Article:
Another member of the EV research team, Armita Hosseini, examined the most salient challenges to charging station installation. Her findings indicated that marginalized groups often face greater obstacles when it comes to building out the charging station infrastructure: "Throughout my research, I examined several key challenges to charging station installation: inadequate access to funds, lack of electric capacity in many regions, limited resources to build direct current charging stations with faster charging times, and vandalism of existing EV charging stations in some locations. These challenges disproportionately affect people in rural, low-income, and minority communities, illustrating the need to prioritize assisting a vast array of groups. [These] findings provide more opportunities to delve into the nuances associated with EV charging station development, allowing us to work toward California's Zero Emission Vehicle goals and overall, a more sustainable future."

Throughout my research, I examined several key challenges to charging station installation: inadequate access to funds, lack of electric capacity in many regions, limited resources to build direct current charging stations with faster charging times, and vandalism of existing EV charging stations in some locations. These challenges disproportionately affect people in rural, low-income, and minority communities, illustrating the need to prioritize assisting a vast array of groups.

California's role 

Multiple student researchers working on the electric vehicle project commented on the need for California to move quickly and efficiently in its implementation of  zero-emission regulation. As a leader in progressive environmental policy, California serves as a model for other states who must follow suit in building out their own sustainable transportation infrastructure. The Bill Lane Center recognizes California's climate leadership role and the promise of research that may help the state optimize its clean energy efforts. The broader goal is not just California's successful transition. With other parts of the country looking to the Golden State for guidance, it plays a crucial role in shepherding the nation toward a climate resilient future.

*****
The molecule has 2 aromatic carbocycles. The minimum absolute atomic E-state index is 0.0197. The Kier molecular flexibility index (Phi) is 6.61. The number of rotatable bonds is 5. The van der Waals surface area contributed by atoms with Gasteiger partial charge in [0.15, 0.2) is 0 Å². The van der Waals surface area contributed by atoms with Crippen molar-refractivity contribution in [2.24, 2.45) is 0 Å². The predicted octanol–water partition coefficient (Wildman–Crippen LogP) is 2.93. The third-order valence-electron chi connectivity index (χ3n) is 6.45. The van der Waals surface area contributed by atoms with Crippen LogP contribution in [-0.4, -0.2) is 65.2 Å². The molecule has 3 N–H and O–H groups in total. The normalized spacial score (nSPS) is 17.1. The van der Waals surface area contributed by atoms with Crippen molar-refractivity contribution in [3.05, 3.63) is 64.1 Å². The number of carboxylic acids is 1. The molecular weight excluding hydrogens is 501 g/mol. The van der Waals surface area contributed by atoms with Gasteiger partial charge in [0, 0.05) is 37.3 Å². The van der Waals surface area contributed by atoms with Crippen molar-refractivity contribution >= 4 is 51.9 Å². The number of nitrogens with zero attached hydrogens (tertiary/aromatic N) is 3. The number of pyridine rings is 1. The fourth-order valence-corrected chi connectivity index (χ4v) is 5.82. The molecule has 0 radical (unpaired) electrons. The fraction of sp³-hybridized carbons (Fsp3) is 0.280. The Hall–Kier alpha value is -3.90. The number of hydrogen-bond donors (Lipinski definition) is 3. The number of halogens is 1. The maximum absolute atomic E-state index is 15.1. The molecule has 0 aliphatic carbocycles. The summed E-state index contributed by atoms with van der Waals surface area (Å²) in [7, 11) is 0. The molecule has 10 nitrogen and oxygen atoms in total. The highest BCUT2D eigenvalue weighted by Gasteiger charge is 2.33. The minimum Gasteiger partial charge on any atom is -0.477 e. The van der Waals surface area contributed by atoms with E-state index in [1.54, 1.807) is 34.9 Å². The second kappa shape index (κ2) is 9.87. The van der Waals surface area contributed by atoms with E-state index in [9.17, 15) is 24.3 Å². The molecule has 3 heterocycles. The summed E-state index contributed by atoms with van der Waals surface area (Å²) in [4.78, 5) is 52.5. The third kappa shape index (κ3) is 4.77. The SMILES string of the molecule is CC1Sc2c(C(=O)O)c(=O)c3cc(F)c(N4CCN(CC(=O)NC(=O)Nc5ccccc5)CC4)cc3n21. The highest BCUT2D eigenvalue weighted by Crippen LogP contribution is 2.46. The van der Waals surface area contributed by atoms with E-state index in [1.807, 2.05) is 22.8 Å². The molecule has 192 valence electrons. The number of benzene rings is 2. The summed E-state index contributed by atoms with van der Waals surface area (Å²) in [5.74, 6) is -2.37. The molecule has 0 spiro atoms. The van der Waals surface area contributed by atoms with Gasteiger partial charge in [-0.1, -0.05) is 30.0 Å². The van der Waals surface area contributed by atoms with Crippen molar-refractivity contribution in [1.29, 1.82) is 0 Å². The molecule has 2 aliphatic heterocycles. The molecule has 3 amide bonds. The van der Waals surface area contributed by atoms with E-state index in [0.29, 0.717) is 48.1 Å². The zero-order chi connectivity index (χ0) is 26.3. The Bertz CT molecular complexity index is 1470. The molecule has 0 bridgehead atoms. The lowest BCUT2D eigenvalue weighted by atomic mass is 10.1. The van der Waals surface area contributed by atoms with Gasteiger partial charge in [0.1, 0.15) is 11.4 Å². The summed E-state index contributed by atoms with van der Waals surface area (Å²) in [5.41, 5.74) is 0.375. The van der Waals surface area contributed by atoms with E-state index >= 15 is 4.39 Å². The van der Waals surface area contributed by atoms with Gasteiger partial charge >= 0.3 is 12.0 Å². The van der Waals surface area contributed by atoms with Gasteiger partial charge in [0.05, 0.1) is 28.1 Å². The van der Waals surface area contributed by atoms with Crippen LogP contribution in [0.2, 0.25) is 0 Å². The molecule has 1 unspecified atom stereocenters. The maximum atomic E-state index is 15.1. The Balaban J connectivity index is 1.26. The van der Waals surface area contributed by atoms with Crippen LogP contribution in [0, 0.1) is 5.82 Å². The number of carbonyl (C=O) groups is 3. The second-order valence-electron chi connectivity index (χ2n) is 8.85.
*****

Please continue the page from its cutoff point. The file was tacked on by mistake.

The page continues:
Research on carbon dioxide removal pathways 

RA Katherine Wang, '25, has also been focusing her efforts on climate change mitigation research, working on a project related to carbon dioxide removal pathways. She has been guided by Bruce Cain and Celina Scott-Buechler, a doctoral student in the Emmett Interdisciplinary Program in Environment and Resources program (E-IPER). In collaboration with the think tank Data for Progress, Wang has been conducting policy research she describes as encompassing both "a natural language processing project evaluating public and stakeholder perceptions of various carbon dioxide removal pathways, and community workshops across the country on carbon dioxide removal potentials."

Research on Hawaii's renewable energy transition

In another collaborative project, Ishita Gupta, '25, has been working alongside the Hawaii Public Utilities Commission to examine Hawaii's ambitious goal of achieving 100% renewable energy by 2045. She has been investigating grid stability, energy equity, and resilience on the island state.  Her research goal is to gain insight that will be helpful for other regions undertaking similar sustainable energy transitions.

A black silhouette of a hand placing a ballot in a ballot box
Photo by Element5 Digital on Unsplash

Technology and public policy

Drawn to the Bill Lane Center for its focus on western governance and policy, Rizina, '24, has been immersed in work on the creation of a policy evaluation tool to promote effective governance. Rizina's guiding concern has been addressing gender injustice and social inequalities. Given the government's "crucial role in delivering essential services like education, healthcare, and infrastructure, as well as ensuring social justice, environmental sustainability, and economic productivity," Rizina finds it "immensely problematic" that there is no requirement for policy evaluations to be shared publicly. Equally troublesome is the lack of a "central repository" for policy evaluations, and "no coordination of evaluation at the whole-of-government level.”